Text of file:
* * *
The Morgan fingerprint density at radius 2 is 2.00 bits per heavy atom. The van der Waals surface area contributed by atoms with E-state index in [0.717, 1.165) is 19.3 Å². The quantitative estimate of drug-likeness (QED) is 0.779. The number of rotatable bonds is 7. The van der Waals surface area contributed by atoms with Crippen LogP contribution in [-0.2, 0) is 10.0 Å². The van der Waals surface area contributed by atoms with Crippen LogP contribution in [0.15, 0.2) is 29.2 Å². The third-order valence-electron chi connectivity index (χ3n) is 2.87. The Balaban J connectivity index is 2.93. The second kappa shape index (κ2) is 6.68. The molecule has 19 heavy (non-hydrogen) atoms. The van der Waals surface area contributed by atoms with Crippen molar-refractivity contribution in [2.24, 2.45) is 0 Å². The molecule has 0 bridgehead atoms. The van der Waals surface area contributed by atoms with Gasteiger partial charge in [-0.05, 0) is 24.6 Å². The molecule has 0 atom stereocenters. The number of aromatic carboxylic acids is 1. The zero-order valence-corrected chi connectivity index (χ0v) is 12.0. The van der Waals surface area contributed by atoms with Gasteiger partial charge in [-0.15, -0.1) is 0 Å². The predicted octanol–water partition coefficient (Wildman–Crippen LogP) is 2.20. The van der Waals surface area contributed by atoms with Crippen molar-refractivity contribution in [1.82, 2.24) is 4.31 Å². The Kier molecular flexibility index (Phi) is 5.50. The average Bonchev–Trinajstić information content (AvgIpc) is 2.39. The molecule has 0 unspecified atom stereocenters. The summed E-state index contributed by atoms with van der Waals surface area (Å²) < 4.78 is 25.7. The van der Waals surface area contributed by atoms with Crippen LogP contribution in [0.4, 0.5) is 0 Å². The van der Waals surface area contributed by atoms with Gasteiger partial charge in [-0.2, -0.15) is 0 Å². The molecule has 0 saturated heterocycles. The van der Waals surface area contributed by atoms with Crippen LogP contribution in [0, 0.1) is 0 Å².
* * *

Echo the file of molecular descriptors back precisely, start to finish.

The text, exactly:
The Morgan fingerprint density at radius 2 is 2.00 bits per heavy atom. The van der Waals surface area contributed by atoms with E-state index in [0.717, 1.165) is 19.3 Å². The quantitative estimate of drug-likeness (QED) is 0.779. The number of rotatable bonds is 7. The van der Waals surface area contributed by atoms with Crippen LogP contribution in [-0.2, 0) is 10.0 Å². The van der Waals surface area contributed by atoms with Crippen LogP contribution in [0.15, 0.2) is 29.2 Å². The third-order valence-electron chi connectivity index (χ3n) is 2.87. The Balaban J connectivity index is 2.93. The second kappa shape index (κ2) is 6.68. The molecule has 19 heavy (non-hydrogen) atoms. The van der Waals surface area contributed by atoms with Crippen molar-refractivity contribution in [2.24, 2.45) is 0 Å². The molecule has 0 bridgehead atoms. The van der Waals surface area contributed by atoms with Gasteiger partial charge in [-0.05, 0) is 24.6 Å². The molecule has 0 atom stereocenters. The number of aromatic carboxylic acids is 1. The zero-order valence-corrected chi connectivity index (χ0v) is 12.0. The van der Waals surface area contributed by atoms with Gasteiger partial charge in [-0.15, -0.1) is 0 Å². The predicted octanol–water partition coefficient (Wildman–Crippen LogP) is 2.20. The van der Waals surface area contributed by atoms with Crippen molar-refractivity contribution in [1.82, 2.24) is 4.31 Å². The Kier molecular flexibility index (Phi) is 5.50. The average Bonchev–Trinajstić information content (AvgIpc) is 2.39. The molecule has 0 unspecified atom stereocenters. The summed E-state index contributed by atoms with van der Waals surface area (Å²) < 4.78 is 25.7. The van der Waals surface area contributed by atoms with Crippen LogP contribution in [0.4, 0.5) is 0 Å². The van der Waals surface area contributed by atoms with Gasteiger partial charge in [-0.2, -0.15) is 0 Å². The molecule has 0 saturated heterocycles. The van der Waals surface area contributed by atoms with Crippen LogP contribution in [0, 0.1) is 0 Å².